He is reminding us there is no wealth or religious preference. We all participate and we all stand equal at the judgment . And we also stand equally loved. That can be easy to miss. Love can get buried in fear if we let it. The good news is that Matthew’s reading isn’t actually about fear and punishment, it clearly points back to a loving Christ who is saying as plainly as possible that the pain of being judged and separated like goats is not necessary- that Love can heal; and love can provide; and love can save. Only Love matters- and faith exists because of that love- Christ’s great love. Matthew is declaring for us that Love is never anonymous- it is always wrapped up in the participation of Christ’s love for the world- whether we call it that or not. Every time a hungry mouth is fed, every time a shivering or sunburnt body is covered, we are participating in Christ’s love and in turn, his kingdom.

Our God could be that angry God. Yes. But I don’t think so. This parable is not one of fear- but of desperate, deep, and abiding love. Christ has come and given us the instruction manual and reminded us that our God is a God of love- who desperately wants us and wants to be in deep and intimate relationship with us- risking everything to achieve that. Only in desperation will there be the end with separation- and Christ has clearly shown us that this is not necessary. It is hard to care for the other- the unknown is always hard. But our faith that is fed in relationship with Christ through the Holy Spirit gives us strength and even the desire to do the things that seem scary and against the pull of the world. And we do not do it alone. Christ remains with us, prodding and loving, a good king, a kind king, a forgiving king, already involved in the kingdom to come by already coming to us here and now.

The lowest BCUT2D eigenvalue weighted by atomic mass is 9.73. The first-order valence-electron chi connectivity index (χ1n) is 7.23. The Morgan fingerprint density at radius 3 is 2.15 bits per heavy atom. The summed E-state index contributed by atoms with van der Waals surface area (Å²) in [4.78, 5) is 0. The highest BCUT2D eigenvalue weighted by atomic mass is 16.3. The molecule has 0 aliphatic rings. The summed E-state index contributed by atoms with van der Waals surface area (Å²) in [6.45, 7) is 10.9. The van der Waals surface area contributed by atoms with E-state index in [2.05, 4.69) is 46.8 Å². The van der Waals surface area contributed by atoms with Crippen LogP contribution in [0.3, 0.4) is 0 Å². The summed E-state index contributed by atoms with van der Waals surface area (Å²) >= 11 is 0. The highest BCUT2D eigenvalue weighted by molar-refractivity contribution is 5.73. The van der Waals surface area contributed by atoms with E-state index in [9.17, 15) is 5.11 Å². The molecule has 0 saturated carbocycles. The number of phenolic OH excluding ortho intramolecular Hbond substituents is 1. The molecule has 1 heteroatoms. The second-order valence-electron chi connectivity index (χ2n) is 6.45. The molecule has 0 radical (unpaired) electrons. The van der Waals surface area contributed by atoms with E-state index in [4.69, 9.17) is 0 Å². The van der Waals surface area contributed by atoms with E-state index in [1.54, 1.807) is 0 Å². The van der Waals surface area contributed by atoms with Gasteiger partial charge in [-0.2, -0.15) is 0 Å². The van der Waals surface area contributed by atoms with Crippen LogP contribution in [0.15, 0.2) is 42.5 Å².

Author: mistressofdivinity

Pastor of Hope Lutheran Church in Riverside, California; a congregation of the Pacifica Synod in the Evangelical Lutheran Church in America (ELCA). Even though the diploma reads "Master of Divinity," the learning continues. I lean into this pastoral role more each day, learning to balance vocation and family, life and passion, living and loving.